News / 

Suit will target Colombia abortion ban

Save Story

Estimated read time: 2-3 minutes

This archived news story is available only for your personal, non-commercial use. Information in the story may be outdated or superseded by additional information. Reading or replaying the story in its archived form does not constitute a republication of the story.

Days after Colombia's highest court rejected a case challenging the country's complete prohibition on abortion, an international women's rights group says it is planning to file another suit on Monday.

"We are committed to this," Monica Roa, a Bogota lawyer who works for Women's Link Worldwide, said in an interview Friday. "The problems continue to exist, women die and we have to find a solution."

In a challenge closely watched by women's rights groups from New York to Buenos Aires, Roa had sought to legalize abortion when a mother's life is in danger, when the fetus is expected to die from abnormalities or when the pregnancy is the result of rape.

The suit, which was rejected Wednesday by the nine-member Constitutional Court on technical and procedural grounds, argued that Colombia's complete ban on abortion violated the country's obligations to international human rights treaties ensuring a woman's right to life and health.

Proponents of rolling back the law, among the most stringent measures in the world, argued that in spite of it, more than 300,000 abortions take place in Colombia each year, with hundreds of women dying from botched procedures.

The court's president, Manuel Jose Cepeda, however, left the door open to another suit.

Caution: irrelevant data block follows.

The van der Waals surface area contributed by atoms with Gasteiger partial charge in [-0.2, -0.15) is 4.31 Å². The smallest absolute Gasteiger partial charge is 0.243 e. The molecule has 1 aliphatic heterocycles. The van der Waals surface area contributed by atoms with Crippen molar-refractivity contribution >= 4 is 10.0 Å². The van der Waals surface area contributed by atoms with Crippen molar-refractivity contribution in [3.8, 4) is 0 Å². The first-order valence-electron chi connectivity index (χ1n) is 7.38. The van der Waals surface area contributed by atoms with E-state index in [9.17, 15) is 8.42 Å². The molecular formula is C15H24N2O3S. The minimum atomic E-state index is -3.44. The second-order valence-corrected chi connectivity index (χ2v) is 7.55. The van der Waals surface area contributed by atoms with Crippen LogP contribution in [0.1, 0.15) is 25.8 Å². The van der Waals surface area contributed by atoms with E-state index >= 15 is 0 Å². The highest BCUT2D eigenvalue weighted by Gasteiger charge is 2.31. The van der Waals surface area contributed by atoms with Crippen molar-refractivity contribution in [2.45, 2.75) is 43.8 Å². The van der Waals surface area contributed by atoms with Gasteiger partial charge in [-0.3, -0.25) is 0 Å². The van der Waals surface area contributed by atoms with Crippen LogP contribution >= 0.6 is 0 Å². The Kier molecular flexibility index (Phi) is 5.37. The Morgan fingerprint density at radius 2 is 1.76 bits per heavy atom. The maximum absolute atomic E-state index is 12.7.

Roa, whose efforts have generated support from the press and candidates for next year's presidential election, decided to file one.

"If the court needs to see something different, we will show them whatever they want to see," she said.

Legal analysts in Colombia had considered the court open to Roa's arguments in the initial challenge. The 14-year-old panel had the reputation of being independent and had ruled in favor of Colombia's commitments to international treaties in past, unrelated cases. But political analysts said that in recent years, the court had been under tremendous pressure not to rock the boat in a socially and politically conservative country.

"I cannot come to any other conclusion but that the court evaded its responsibilities," said Carlos Gaviria, a former judge on the court who helped advise Roa on the first case. "I know Monica's suit, and it is excellent. There is no rhetoric. It is all arguments referring to international human rights treaties, to Colombian constitutional law."

(C) 2005 International Herald Tribune. via ProQuest Information and Learning Company; All Rights Reserved

Most recent News stories


Get informative articles and interesting stories delivered to your inbox weekly. Subscribe to the Trending 5.
By subscribing, you acknowledge and agree to's Terms of Use and Privacy Policy.

KSL Weather Forecast